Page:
Tony winner Mandy Patinkin, who was recently announced to step into the role of Pierre in the Broadway production of Natasha, Pierre & The Great Comet of 1812 beginning August 15, will no longer join the production as previously planned.
On July 26, Great Comet producers announced that the Emmy- and Tony-winning actor would play a three-week run in the production through September 3. The show’s current star, Hamilton alum Okieriete “Oak” Onaodowan, would be leaving the production at the Imperial Theatre earlier than expected.
The news caused uproar on social media, with theatregoers and members of the Broadway community expressing outrage that an African American actor was asked to step aside for a white actor.
“My understanding of the show’s request that I step into the show is not as it has been portrayed and I would never accept a role knowing it would harm another actor,” Patinkin told The New York Times in a statement. “I hear what members of the community have said and I agree with them. I am a huge fan of Oak and I will, therefore, not be appearing in the show.”
In a statement issued Wednesday announcing Patinkin’s casting, Great Comet producer Howard Kagan said he was hopeful Onaodowan would return to the production in September.
It was not to be the case, however. Onaodowan took to social media July 28, stating that August 13 would be his final performance as Pierre and that he would not return to the production.
His post reads: “I always try to speak from my heart with love after listening. I have listened. I'm more than grateful for all the love and support the community and fans have shown me. It makes what we do and deal with as artists easier when you know many people do indeed have your back and that you are valued for your work. In spite of everything, I am grateful to have had the time to bring this character to life with a remarkable cast that truly make the Imperial Theater a sacred place every night. ... AUGUST 13th WILL BE MY LAST SHOW! I will not be returning....”
Dave Malloy, the show’s creator and original Pierre Off-Broadway, tweeted July 28 that The Great Comet was “in desperate shape” at the box office after Josh Groban’s departure on July 2. Groban created the role of Pierre on Broadway and kept the musical in robust health at the box office. Onaodowan’s casting was announced in February.
In an effort to keep the large-scale musical open, the show’s producers enlisted singer-songwriter Ingrid Michaelson to join the cast for a limited July 3–August 15 run, stepping in temporarily for original cast member Brittain Ashford.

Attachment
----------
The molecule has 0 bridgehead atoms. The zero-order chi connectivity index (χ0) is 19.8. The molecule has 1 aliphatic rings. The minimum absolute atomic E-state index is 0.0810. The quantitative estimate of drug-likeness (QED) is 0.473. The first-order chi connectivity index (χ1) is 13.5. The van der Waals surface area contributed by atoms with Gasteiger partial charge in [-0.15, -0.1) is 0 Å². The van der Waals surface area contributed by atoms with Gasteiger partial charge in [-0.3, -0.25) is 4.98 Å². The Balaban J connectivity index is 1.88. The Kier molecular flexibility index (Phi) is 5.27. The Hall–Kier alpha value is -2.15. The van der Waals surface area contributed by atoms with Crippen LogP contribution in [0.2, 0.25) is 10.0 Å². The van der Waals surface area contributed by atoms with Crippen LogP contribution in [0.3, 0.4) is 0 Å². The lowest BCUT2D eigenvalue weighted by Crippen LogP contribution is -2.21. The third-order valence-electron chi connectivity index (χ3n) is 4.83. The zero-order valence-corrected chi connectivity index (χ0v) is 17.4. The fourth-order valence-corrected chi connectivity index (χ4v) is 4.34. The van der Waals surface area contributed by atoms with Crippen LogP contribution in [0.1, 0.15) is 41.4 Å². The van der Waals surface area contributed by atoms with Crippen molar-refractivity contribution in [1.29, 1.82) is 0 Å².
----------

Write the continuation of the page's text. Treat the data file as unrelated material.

Malloy tweeted that the show’s box office advance after August 15 were “catastrophically low,” and that the show would have closed without the addition of a major star to draw audiences.
hey all. bit of a devastating last 24 hours. so sorry for how everything went down. nothing but love and artistic awe for @OakSmash 1/— dave malloy (@dave_malloy) July 28, 2017
the show was in desperate shape; sales after ingrid leaving Aug 13 were catastrophically low. show would have closed 2/— dave malloy (@dave_malloy) July 28, 2017
it’s apparently a weird show. turns out it needs a name to sell it. 3/— dave malloy (@dave_malloy) July 28, 2017
mandy is a beautiful legend. had no idea. he didn’t ask to out oak, the show asked him to come asap because we were on brink of closing 4/— dave malloy (@dave_malloy) July 28, 2017
so sorry to have missed the racial optics of it. we had to do same thing with dear beloved brittain so in my head it was no different. 5/— dave malloy (@dave_malloy) July 28, 2017
please don’t give mandy grief, he’s devastated.— dave malloy (@dave_malloy) July 28, 2017
i am not sure that the show has a future now. 6/
signing off now. going for ice cream or whiskey or likely both. so sorry. thank you for the love. 7/— dave malloy (@dave_malloy) July 28, 2017
The show’s producers released a statement in response to the controversy. It reads: “As part of our sincere efforts to keep Comet running for the benefit of its cast, creative team, crew, investors and everyone else involved, we arranged for Mandy Patinkin to play Pierre. However, we had the wrong impression of how Oak felt about the casting announcement and how it would be received by members of the theater community, which we appreciate is deeply invested in the success of actors of color – as are we – and to whom we are grateful for bringing this to our attention. We regret our mistake deeply, and wish to express our apologies to everyone who felt hurt and betrayed by these actions.”